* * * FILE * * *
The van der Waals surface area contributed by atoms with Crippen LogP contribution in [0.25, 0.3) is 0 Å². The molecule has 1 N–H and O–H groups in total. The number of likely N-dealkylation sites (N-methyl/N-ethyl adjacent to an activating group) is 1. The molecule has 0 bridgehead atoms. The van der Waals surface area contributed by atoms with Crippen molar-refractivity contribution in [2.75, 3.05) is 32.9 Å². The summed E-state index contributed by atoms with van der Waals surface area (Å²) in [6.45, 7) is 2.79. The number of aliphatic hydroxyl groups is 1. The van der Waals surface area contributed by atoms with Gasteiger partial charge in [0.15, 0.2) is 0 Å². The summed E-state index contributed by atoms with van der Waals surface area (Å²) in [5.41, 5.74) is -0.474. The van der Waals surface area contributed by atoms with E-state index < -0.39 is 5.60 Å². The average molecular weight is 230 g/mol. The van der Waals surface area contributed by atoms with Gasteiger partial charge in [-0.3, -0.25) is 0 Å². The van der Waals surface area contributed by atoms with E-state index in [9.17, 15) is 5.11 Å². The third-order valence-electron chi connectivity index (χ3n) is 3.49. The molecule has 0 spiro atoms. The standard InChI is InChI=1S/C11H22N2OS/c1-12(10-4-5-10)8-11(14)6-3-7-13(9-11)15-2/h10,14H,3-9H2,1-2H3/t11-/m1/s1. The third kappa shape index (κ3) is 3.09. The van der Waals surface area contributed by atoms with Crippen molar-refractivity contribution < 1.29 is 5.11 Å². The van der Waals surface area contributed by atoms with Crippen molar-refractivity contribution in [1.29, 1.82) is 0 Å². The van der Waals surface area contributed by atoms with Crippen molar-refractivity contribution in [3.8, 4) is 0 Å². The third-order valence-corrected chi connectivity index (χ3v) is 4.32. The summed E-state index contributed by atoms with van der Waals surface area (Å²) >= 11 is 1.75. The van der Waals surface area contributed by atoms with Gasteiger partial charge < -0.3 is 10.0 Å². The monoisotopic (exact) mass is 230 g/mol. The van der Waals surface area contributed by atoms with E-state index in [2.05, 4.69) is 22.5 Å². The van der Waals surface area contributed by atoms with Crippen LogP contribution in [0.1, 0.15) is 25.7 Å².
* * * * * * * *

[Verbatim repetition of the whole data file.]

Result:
The van der Waals surface area contributed by atoms with Crippen LogP contribution in [0.25, 0.3) is 0 Å². The molecule has 1 N–H and O–H groups in total. The number of likely N-dealkylation sites (N-methyl/N-ethyl adjacent to an activating group) is 1. The molecule has 0 bridgehead atoms. The van der Waals surface area contributed by atoms with Crippen molar-refractivity contribution in [2.75, 3.05) is 32.9 Å². The summed E-state index contributed by atoms with van der Waals surface area (Å²) in [6.45, 7) is 2.79. The number of aliphatic hydroxyl groups is 1. The van der Waals surface area contributed by atoms with Gasteiger partial charge in [0.15, 0.2) is 0 Å². The summed E-state index contributed by atoms with van der Waals surface area (Å²) in [5.41, 5.74) is -0.474. The van der Waals surface area contributed by atoms with E-state index < -0.39 is 5.60 Å². The average molecular weight is 230 g/mol. The van der Waals surface area contributed by atoms with Gasteiger partial charge in [-0.3, -0.25) is 0 Å². The van der Waals surface area contributed by atoms with E-state index in [9.17, 15) is 5.11 Å². The third-order valence-electron chi connectivity index (χ3n) is 3.49. The molecule has 0 spiro atoms. The standard InChI is InChI=1S/C11H22N2OS/c1-12(10-4-5-10)8-11(14)6-3-7-13(9-11)15-2/h10,14H,3-9H2,1-2H3/t11-/m1/s1. The third kappa shape index (κ3) is 3.09. The van der Waals surface area contributed by atoms with Crippen molar-refractivity contribution < 1.29 is 5.11 Å². The van der Waals surface area contributed by atoms with Crippen molar-refractivity contribution in [1.29, 1.82) is 0 Å². The van der Waals surface area contributed by atoms with Crippen molar-refractivity contribution in [3.8, 4) is 0 Å². The third-order valence-corrected chi connectivity index (χ3v) is 4.32. The summed E-state index contributed by atoms with van der Waals surface area (Å²) >= 11 is 1.75. The van der Waals surface area contributed by atoms with Gasteiger partial charge < -0.3 is 10.0 Å². The monoisotopic (exact) mass is 230 g/mol. The van der Waals surface area contributed by atoms with E-state index in [2.05, 4.69) is 22.5 Å². The van der Waals surface area contributed by atoms with Crippen LogP contribution in [0.1, 0.15) is 25.7 Å².